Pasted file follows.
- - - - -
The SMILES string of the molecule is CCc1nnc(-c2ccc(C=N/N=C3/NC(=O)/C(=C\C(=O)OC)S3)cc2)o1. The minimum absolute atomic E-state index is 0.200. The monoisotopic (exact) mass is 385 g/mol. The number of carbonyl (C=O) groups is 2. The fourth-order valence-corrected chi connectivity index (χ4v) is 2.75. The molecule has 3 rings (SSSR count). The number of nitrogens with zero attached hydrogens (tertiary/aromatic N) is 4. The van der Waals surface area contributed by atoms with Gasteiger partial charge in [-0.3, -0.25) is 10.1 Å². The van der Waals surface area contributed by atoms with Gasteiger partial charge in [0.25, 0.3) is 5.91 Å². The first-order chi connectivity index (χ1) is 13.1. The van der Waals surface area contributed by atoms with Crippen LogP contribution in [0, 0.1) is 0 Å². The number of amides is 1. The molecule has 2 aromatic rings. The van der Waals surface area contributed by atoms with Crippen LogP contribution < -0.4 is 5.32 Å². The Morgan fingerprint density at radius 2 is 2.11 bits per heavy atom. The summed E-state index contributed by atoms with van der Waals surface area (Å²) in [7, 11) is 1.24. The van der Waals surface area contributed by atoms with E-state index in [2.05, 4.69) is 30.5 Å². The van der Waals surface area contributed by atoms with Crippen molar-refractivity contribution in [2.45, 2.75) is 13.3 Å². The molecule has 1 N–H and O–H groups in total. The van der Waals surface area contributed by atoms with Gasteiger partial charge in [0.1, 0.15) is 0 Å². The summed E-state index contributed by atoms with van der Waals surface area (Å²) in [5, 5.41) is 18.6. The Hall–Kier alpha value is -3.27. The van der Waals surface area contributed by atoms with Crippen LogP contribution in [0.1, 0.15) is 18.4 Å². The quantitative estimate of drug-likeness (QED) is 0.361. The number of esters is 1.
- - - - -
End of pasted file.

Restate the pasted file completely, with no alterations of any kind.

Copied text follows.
The SMILES string of the molecule is CCc1nnc(-c2ccc(C=N/N=C3/NC(=O)/C(=C\C(=O)OC)S3)cc2)o1. The minimum absolute atomic E-state index is 0.200. The monoisotopic (exact) mass is 385 g/mol. The number of carbonyl (C=O) groups is 2. The fourth-order valence-corrected chi connectivity index (χ4v) is 2.75. The molecule has 3 rings (SSSR count). The number of nitrogens with zero attached hydrogens (tertiary/aromatic N) is 4. The van der Waals surface area contributed by atoms with Gasteiger partial charge in [-0.3, -0.25) is 10.1 Å². The van der Waals surface area contributed by atoms with Gasteiger partial charge in [0.25, 0.3) is 5.91 Å². The first-order chi connectivity index (χ1) is 13.1. The van der Waals surface area contributed by atoms with Crippen LogP contribution in [0, 0.1) is 0 Å². The number of amides is 1. The molecule has 2 aromatic rings. The van der Waals surface area contributed by atoms with Crippen LogP contribution < -0.4 is 5.32 Å². The Morgan fingerprint density at radius 2 is 2.11 bits per heavy atom. The summed E-state index contributed by atoms with van der Waals surface area (Å²) in [7, 11) is 1.24. The van der Waals surface area contributed by atoms with E-state index in [2.05, 4.69) is 30.5 Å². The van der Waals surface area contributed by atoms with Crippen molar-refractivity contribution in [2.45, 2.75) is 13.3 Å². The molecule has 1 N–H and O–H groups in total. The van der Waals surface area contributed by atoms with Gasteiger partial charge in [0.1, 0.15) is 0 Å². The summed E-state index contributed by atoms with van der Waals surface area (Å²) in [5, 5.41) is 18.6. The Hall–Kier alpha value is -3.27. The van der Waals surface area contributed by atoms with Crippen LogP contribution in [0.1, 0.15) is 18.4 Å². The quantitative estimate of drug-likeness (QED) is 0.361. The number of esters is 1.